LOUISVILLE, KY (WAVE) - Could deregulation improve ambulance response times? One study suggests it could, by making it easier for more people to go into the ambulance business.
A report released by the Louisville-based Pegasus Institute examined the number of ambulance service providers and response times in multiple areas of Kentucky.
It found the state lagged behind neighbors in these categories and was critical of a process requiring what is called a Certificate of Need before a license is granted.
Pegasus Executive Director Jordan Harris said the problem becomes more acute in large population areas.
"What our research shows," Harris said, "is that particularly in the urban areas that we are ending up with many fewer providers than some of our neighbors and other states in the region."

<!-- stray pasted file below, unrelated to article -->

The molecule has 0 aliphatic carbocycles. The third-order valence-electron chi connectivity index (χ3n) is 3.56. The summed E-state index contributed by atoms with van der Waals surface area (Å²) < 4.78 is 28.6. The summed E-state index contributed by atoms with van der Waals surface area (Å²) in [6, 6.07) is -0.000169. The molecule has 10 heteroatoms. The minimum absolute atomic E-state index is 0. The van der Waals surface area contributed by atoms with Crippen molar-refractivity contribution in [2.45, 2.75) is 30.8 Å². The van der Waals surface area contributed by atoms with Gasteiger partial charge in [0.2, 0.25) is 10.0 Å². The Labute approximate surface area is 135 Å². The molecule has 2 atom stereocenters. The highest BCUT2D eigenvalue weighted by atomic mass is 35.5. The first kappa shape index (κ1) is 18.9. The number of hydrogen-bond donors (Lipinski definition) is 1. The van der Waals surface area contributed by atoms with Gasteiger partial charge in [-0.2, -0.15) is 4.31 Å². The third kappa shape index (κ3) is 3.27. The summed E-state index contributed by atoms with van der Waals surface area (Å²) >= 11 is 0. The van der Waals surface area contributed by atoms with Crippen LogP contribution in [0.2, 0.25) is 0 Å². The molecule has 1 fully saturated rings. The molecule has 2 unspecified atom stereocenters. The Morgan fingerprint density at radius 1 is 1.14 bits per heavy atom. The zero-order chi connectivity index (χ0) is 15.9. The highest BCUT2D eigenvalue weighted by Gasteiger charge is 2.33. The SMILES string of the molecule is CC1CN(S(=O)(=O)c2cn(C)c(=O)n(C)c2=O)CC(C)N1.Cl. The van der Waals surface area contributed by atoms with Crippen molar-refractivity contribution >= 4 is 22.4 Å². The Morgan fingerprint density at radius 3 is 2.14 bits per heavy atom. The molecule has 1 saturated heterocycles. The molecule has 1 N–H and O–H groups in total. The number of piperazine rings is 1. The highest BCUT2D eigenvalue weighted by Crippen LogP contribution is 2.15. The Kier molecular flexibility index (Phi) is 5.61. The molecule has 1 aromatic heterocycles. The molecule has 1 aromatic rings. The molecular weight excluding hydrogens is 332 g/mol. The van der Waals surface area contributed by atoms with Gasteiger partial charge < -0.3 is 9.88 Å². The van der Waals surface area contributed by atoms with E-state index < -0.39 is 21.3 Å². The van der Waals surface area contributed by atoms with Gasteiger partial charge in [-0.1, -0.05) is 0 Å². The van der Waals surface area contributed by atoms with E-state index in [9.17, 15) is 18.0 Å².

The average response time for Louisville Metro EMS in 2016 was 10 minutes and 19 seconds. That is more than two minutes longer than the national average.
LMEMS spokesman Mitchell Burmeister said the response time is better on high priority runs.
"Overall, for all run types, that 10 minutes and 19 seconds is accurate back when it was released back in 2016," Burmeister said. "You look at our 2017 data for priority one responses, which are true lights and sirens emergency responses, we're looking at an 8 minute, 52 second response time."
"I believe we have a very high quality of care that is very comparable to our peer cities," he said.